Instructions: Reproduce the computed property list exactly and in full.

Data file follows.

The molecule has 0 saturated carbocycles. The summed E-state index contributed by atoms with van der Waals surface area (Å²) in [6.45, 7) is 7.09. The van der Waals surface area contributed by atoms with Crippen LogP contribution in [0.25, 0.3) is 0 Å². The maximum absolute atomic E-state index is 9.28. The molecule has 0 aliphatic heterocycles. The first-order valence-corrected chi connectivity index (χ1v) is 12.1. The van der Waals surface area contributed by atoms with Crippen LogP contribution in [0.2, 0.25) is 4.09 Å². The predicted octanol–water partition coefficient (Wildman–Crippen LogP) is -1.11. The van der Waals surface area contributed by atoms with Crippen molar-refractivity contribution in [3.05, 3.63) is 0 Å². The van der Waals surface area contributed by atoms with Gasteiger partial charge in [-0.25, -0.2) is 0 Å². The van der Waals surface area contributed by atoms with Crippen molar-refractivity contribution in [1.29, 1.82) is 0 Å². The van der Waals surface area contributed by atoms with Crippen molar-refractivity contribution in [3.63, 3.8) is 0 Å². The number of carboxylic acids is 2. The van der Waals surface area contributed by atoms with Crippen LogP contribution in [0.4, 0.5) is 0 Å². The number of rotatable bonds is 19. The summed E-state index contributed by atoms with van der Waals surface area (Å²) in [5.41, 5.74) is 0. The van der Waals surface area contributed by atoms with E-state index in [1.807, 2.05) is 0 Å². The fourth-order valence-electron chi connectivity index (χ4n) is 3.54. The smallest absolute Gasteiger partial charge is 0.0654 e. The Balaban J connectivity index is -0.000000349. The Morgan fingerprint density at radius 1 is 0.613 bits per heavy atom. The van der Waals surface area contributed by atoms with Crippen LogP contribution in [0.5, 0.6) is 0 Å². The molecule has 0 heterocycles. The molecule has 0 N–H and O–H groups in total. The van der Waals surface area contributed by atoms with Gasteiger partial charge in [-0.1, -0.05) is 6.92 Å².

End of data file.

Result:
The molecule has 0 saturated carbocycles. The summed E-state index contributed by atoms with van der Waals surface area (Å²) in [6.45, 7) is 7.09. The van der Waals surface area contributed by atoms with Crippen LogP contribution in [0.25, 0.3) is 0 Å². The maximum absolute atomic E-state index is 9.28. The molecule has 0 aliphatic heterocycles. The first-order valence-corrected chi connectivity index (χ1v) is 12.1. The van der Waals surface area contributed by atoms with Crippen LogP contribution in [0.2, 0.25) is 4.09 Å². The predicted octanol–water partition coefficient (Wildman–Crippen LogP) is -1.11. The van der Waals surface area contributed by atoms with Crippen molar-refractivity contribution in [3.05, 3.63) is 0 Å². The van der Waals surface area contributed by atoms with Gasteiger partial charge in [-0.25, -0.2) is 0 Å². The van der Waals surface area contributed by atoms with Crippen molar-refractivity contribution in [1.29, 1.82) is 0 Å². The van der Waals surface area contributed by atoms with Crippen molar-refractivity contribution in [3.63, 3.8) is 0 Å². The number of carboxylic acids is 2. The van der Waals surface area contributed by atoms with Crippen LogP contribution in [0.4, 0.5) is 0 Å². The number of rotatable bonds is 19. The summed E-state index contributed by atoms with van der Waals surface area (Å²) in [5.41, 5.74) is 0. The van der Waals surface area contributed by atoms with E-state index in [1.807, 2.05) is 0 Å². The fourth-order valence-electron chi connectivity index (χ4n) is 3.54. The smallest absolute Gasteiger partial charge is 0.0654 e. The Balaban J connectivity index is -0.000000349. The Morgan fingerprint density at radius 1 is 0.613 bits per heavy atom. The van der Waals surface area contributed by atoms with Crippen LogP contribution in [0.5, 0.6) is 0 Å². The molecule has 0 heterocycles. The molecule has 0 N–H and O–H groups in total. The van der Waals surface area contributed by atoms with Gasteiger partial charge in [-0.1, -0.05) is 6.92 Å².